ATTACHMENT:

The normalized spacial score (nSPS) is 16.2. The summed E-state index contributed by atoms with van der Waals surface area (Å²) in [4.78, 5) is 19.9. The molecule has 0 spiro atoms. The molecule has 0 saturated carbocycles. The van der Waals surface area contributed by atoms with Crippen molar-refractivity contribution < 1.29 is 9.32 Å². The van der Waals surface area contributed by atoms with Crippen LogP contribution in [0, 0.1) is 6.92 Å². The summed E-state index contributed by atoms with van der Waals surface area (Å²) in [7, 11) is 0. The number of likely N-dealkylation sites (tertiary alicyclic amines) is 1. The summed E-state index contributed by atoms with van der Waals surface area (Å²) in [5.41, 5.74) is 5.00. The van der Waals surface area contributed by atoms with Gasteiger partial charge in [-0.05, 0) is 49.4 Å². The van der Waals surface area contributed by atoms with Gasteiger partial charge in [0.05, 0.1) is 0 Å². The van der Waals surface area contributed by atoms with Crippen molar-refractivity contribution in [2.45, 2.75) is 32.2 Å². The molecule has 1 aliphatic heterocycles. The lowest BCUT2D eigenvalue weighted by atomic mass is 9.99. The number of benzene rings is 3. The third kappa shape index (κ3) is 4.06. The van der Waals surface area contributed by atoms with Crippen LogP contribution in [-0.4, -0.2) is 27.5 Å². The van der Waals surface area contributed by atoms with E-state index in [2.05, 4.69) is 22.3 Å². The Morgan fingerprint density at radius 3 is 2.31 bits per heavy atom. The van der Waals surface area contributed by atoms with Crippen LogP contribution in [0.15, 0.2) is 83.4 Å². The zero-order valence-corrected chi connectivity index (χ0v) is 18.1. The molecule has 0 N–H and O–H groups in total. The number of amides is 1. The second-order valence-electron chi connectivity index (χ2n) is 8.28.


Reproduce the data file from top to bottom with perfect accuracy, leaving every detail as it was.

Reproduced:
The normalized spacial score (nSPS) is 16.2. The summed E-state index contributed by atoms with van der Waals surface area (Å²) in [4.78, 5) is 19.9. The molecule has 0 spiro atoms. The molecule has 0 saturated carbocycles. The van der Waals surface area contributed by atoms with Crippen molar-refractivity contribution < 1.29 is 9.32 Å². The van der Waals surface area contributed by atoms with Crippen LogP contribution in [0, 0.1) is 6.92 Å². The summed E-state index contributed by atoms with van der Waals surface area (Å²) in [7, 11) is 0. The number of likely N-dealkylation sites (tertiary alicyclic amines) is 1. The summed E-state index contributed by atoms with van der Waals surface area (Å²) in [5.41, 5.74) is 5.00. The van der Waals surface area contributed by atoms with Gasteiger partial charge in [-0.05, 0) is 49.4 Å². The van der Waals surface area contributed by atoms with Gasteiger partial charge in [0.05, 0.1) is 0 Å². The van der Waals surface area contributed by atoms with Crippen molar-refractivity contribution in [2.45, 2.75) is 32.2 Å². The molecule has 1 aliphatic heterocycles. The lowest BCUT2D eigenvalue weighted by atomic mass is 9.99. The number of benzene rings is 3. The third kappa shape index (κ3) is 4.06. The van der Waals surface area contributed by atoms with Crippen LogP contribution in [-0.4, -0.2) is 27.5 Å². The van der Waals surface area contributed by atoms with E-state index in [2.05, 4.69) is 22.3 Å². The Morgan fingerprint density at radius 3 is 2.31 bits per heavy atom. The van der Waals surface area contributed by atoms with Crippen LogP contribution in [0.15, 0.2) is 83.4 Å². The zero-order valence-corrected chi connectivity index (χ0v) is 18.1. The molecule has 0 N–H and O–H groups in total. The number of amides is 1. The second-order valence-electron chi connectivity index (χ2n) is 8.28.